Markets were driven lower in another volatile week of trading, ending the first month of 2015 in the red. For the week, the S&P 500 lost 2.77%, the Dow fell 2.87%, and the Nasdaq dropped 2.58%.
One of the major contributors to the week’s losses was an unexpected miss in fourth quarter economic growth. The first estimate of Gross Domestic Product (GDP) showed that the economy grew an underwhelming 2.6% in the last three months of 2014. This is a significant drop from the 5.0% growth the economy saw in the third quarter and below economists’ expectations of 2.8%-3.0% growth. However, consumer spending was higher than expected, showing that Americans are still buying. Also, keep in mind that this is just the first estimate of GDP growth. A lot of economic data has yet to be analyzed, and we can hope for upward revisions in the months to come.
Earnings season marches onward and the news is mixed. While the reports we’ve seen from 228 S&P 500 companies show that earnings are up 5.5% over the same period in 2013, revenues are up just 1.7%. Overall, U.S. companies appear to be struggling with three factors:
Falling oil prices, which are seriously affecting energy companies and interrelated businesses.
The strength of the U.S. dollar, which is hitting companies that depend on foreign demand hard. A strong dollar makes it more expensive to buy U.S. products.
Weak global economic growth. This factor is also pressing down forward-moving guidance from companies, many of which are expecting a tough business environment in 2015.
Even if overall earnings numbers may not look inspiring, there are a lot of individual success stories in each sector. Though volatility is stressful, it can provide opportunities for investors who can be flexible. Part of what we do for our clients is look for those opportunities for growth in every market environment.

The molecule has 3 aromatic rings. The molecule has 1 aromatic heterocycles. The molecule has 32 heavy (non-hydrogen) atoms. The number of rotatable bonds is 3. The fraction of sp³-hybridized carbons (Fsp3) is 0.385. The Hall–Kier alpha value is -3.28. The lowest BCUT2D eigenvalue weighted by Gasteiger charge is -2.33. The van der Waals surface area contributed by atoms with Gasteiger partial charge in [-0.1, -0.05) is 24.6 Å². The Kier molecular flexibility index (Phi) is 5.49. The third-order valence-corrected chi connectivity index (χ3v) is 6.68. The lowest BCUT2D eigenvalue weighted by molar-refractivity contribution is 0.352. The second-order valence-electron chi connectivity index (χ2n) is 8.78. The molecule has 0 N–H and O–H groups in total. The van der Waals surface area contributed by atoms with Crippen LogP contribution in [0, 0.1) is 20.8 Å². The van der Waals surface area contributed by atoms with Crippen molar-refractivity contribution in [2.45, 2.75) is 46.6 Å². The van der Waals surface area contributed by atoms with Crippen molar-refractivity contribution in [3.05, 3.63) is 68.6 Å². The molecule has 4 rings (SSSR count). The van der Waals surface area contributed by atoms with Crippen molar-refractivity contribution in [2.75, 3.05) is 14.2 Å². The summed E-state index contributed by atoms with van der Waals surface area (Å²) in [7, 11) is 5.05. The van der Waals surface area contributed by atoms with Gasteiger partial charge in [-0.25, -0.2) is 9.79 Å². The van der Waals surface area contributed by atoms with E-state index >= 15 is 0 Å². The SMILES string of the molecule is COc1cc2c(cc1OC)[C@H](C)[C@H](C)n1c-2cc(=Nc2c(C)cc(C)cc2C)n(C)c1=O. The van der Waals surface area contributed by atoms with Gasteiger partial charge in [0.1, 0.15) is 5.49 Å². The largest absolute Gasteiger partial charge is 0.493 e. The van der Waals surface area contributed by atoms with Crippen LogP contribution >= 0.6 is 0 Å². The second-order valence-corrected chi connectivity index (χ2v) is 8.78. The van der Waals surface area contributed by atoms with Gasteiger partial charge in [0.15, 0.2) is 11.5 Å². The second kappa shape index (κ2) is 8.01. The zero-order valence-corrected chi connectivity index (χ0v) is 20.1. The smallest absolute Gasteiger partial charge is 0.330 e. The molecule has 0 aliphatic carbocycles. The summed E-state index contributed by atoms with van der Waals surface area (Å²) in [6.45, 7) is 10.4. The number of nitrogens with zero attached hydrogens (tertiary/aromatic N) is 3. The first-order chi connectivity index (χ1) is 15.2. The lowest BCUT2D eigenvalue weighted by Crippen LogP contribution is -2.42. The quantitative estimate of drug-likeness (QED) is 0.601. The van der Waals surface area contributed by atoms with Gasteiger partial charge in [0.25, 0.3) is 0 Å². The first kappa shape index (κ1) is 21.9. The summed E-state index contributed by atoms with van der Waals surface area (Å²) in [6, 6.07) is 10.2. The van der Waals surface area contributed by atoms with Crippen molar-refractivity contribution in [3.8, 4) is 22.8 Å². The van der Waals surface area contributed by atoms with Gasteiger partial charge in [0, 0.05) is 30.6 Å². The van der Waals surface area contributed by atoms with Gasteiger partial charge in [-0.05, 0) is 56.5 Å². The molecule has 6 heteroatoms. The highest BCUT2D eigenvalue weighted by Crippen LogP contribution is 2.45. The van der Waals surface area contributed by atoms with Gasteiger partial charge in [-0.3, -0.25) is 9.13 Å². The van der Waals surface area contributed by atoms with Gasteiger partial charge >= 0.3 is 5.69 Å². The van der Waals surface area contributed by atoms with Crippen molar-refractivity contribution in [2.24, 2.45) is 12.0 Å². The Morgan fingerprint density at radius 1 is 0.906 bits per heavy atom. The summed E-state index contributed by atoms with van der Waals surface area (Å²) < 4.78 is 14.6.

Oil prices continued to slide though some analysts believe we may be approaching an oil price floor. One industry insider believes that oil prices could double by the end of 2015 as oil companies respond to the supply glut by slowing down production.
Looking forward, the week ahead is filled with more economic reports, including the January Employment Situation Report, which will hopefully show continual improvement in the labor market. Markets are likely to remain volatile in the days and weeks ahead, but we can hope that positive data might encourage investors to “buy” the dip.
Monday: Personal Income and Outlays, PMI Manufacturing Index, ISM Mfg Index, Construction Spending
Tuesday: Motor Vehicle Sales, Factory Orders
Wednesday: ADP Employment Report, ISM Non-Mfg. Index, EIA Petroleum Status Report
Thursday: International Trade, Jobless Claims, Productivity and Costs
Friday: Employment Situation
Quote of the week:
“Success is walking from failure to failure with no loss of enthusiasm.” – Winston Churchill
- Durable goods fall sharply in December. Orders for long lasting U.S. manufactured goods dropped 3.4% in December after falling 2.1% in November, raising questions about the health of one of the economy’s most important sectors. Though demand for automobiles grew, a core indicator of business investment fell for the fourth straight month.
- Consumer sentiment brightens in January. Optimism about better job and wage prospects sent a measure of U.S. consumer sentiment to its highest level since 2004. Hopefully, increased confidence in the economic expansion will translate into higher consumer spending this quarter.
- Chinese factory growth slides. China’s manufacturing sector unexpectedly shrank in January to the lowest level since 2012. Since factories often experience a bump just before an important spring holiday, the drop could presage further gloom for China’s economy.
- Jobless claims fall to 14-year low. The number of Americans filing new claims for unemployment benefits fell to the lowest level since 2000. Claims had been trending higher in previous reports, so the sudden drop is an indicator that the labor market is returning to its positive trend.
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Notes on featured image: All index returns exclude reinvested dividends, and the 5-year and 10-year returns are annualized. Sources: Yahoo! Finance and Treasury.gov. International performance is represented by the MSCI EAFE Index. Corporate bond performance is represented by the DJCBP. Past performance is no guarantee of future results. Indices are unmanaged and cannot be invested into directly.